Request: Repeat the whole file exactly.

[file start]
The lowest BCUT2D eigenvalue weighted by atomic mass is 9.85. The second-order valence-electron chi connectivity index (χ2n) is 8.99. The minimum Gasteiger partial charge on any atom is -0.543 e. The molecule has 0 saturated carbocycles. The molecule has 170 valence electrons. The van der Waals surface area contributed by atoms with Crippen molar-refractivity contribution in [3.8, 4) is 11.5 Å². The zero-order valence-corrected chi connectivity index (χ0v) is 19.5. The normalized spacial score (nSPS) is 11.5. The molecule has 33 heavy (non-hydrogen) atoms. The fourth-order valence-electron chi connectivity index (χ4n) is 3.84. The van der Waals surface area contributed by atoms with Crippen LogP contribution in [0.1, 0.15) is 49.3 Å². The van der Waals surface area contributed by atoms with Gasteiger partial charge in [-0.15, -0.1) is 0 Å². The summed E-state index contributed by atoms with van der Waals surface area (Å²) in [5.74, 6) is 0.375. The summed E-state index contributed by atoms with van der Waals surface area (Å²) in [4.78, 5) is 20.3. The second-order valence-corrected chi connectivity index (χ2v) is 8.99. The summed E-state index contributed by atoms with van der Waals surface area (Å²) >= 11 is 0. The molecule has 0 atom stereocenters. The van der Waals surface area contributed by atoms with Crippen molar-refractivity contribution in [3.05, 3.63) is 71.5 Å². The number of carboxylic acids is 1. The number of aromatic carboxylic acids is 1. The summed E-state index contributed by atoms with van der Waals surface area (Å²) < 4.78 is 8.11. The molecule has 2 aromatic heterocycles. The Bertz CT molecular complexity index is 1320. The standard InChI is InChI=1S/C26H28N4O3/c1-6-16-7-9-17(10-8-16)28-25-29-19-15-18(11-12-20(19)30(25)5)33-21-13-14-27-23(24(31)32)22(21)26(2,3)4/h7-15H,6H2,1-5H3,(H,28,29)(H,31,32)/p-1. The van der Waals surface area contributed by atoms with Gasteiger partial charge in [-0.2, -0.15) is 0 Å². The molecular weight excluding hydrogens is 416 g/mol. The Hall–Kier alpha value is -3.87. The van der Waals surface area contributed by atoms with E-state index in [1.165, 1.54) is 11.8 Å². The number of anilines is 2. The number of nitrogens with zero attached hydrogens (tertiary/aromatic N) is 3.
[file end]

The lowest BCUT2D eigenvalue weighted by atomic mass is 9.85. The second-order valence-electron chi connectivity index (χ2n) is 8.99. The minimum Gasteiger partial charge on any atom is -0.543 e. The molecule has 0 saturated carbocycles. The molecule has 170 valence electrons. The van der Waals surface area contributed by atoms with Crippen molar-refractivity contribution in [3.8, 4) is 11.5 Å². The zero-order valence-corrected chi connectivity index (χ0v) is 19.5. The normalized spacial score (nSPS) is 11.5. The molecule has 33 heavy (non-hydrogen) atoms. The fourth-order valence-electron chi connectivity index (χ4n) is 3.84. The van der Waals surface area contributed by atoms with Crippen LogP contribution in [0.1, 0.15) is 49.3 Å². The van der Waals surface area contributed by atoms with Gasteiger partial charge in [-0.15, -0.1) is 0 Å². The summed E-state index contributed by atoms with van der Waals surface area (Å²) in [5.74, 6) is 0.375. The summed E-state index contributed by atoms with van der Waals surface area (Å²) in [4.78, 5) is 20.3. The second-order valence-corrected chi connectivity index (χ2v) is 8.99. The summed E-state index contributed by atoms with van der Waals surface area (Å²) >= 11 is 0. The molecule has 0 atom stereocenters. The van der Waals surface area contributed by atoms with Crippen molar-refractivity contribution in [3.05, 3.63) is 71.5 Å². The number of carboxylic acids is 1. The number of aromatic carboxylic acids is 1. The summed E-state index contributed by atoms with van der Waals surface area (Å²) < 4.78 is 8.11. The molecule has 2 aromatic heterocycles. The Bertz CT molecular complexity index is 1320. The standard InChI is InChI=1S/C26H28N4O3/c1-6-16-7-9-17(10-8-16)28-25-29-19-15-18(11-12-20(19)30(25)5)33-21-13-14-27-23(24(31)32)22(21)26(2,3)4/h7-15H,6H2,1-5H3,(H,28,29)(H,31,32)/p-1. The van der Waals surface area contributed by atoms with Gasteiger partial charge in [-0.2, -0.15) is 0 Å². The molecular weight excluding hydrogens is 416 g/mol. The Hall–Kier alpha value is -3.87. The van der Waals surface area contributed by atoms with E-state index in [1.165, 1.54) is 11.8 Å². The number of anilines is 2. The number of nitrogens with zero attached hydrogens (tertiary/aromatic N) is 3.